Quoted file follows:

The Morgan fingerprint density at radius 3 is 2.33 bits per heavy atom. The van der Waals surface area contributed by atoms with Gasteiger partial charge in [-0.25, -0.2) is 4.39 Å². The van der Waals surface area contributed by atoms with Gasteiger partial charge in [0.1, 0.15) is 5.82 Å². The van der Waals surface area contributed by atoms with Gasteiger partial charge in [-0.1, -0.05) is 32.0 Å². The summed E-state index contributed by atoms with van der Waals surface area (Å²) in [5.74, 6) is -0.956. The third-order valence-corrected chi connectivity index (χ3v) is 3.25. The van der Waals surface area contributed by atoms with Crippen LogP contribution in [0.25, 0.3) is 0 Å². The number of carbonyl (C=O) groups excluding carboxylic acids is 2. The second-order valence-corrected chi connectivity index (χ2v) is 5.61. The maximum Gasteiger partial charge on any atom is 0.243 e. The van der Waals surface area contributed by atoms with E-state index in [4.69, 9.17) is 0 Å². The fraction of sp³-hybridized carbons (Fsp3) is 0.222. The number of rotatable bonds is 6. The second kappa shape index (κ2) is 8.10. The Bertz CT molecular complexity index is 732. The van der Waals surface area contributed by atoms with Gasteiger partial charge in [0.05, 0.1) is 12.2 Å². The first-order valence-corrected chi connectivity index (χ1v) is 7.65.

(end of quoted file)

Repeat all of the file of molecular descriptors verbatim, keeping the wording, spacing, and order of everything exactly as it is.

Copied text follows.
The Morgan fingerprint density at radius 3 is 2.33 bits per heavy atom. The van der Waals surface area contributed by atoms with Gasteiger partial charge in [-0.25, -0.2) is 4.39 Å². The van der Waals surface area contributed by atoms with Gasteiger partial charge in [0.1, 0.15) is 5.82 Å². The van der Waals surface area contributed by atoms with Gasteiger partial charge in [-0.1, -0.05) is 32.0 Å². The summed E-state index contributed by atoms with van der Waals surface area (Å²) in [5.74, 6) is -0.956. The third-order valence-corrected chi connectivity index (χ3v) is 3.25. The van der Waals surface area contributed by atoms with Crippen LogP contribution in [0.25, 0.3) is 0 Å². The number of carbonyl (C=O) groups excluding carboxylic acids is 2. The second-order valence-corrected chi connectivity index (χ2v) is 5.61. The maximum Gasteiger partial charge on any atom is 0.243 e. The van der Waals surface area contributed by atoms with E-state index in [4.69, 9.17) is 0 Å². The fraction of sp³-hybridized carbons (Fsp3) is 0.222. The number of rotatable bonds is 6. The second kappa shape index (κ2) is 8.10. The Bertz CT molecular complexity index is 732. The van der Waals surface area contributed by atoms with Gasteiger partial charge in [0.05, 0.1) is 12.2 Å². The first-order valence-corrected chi connectivity index (χ1v) is 7.65.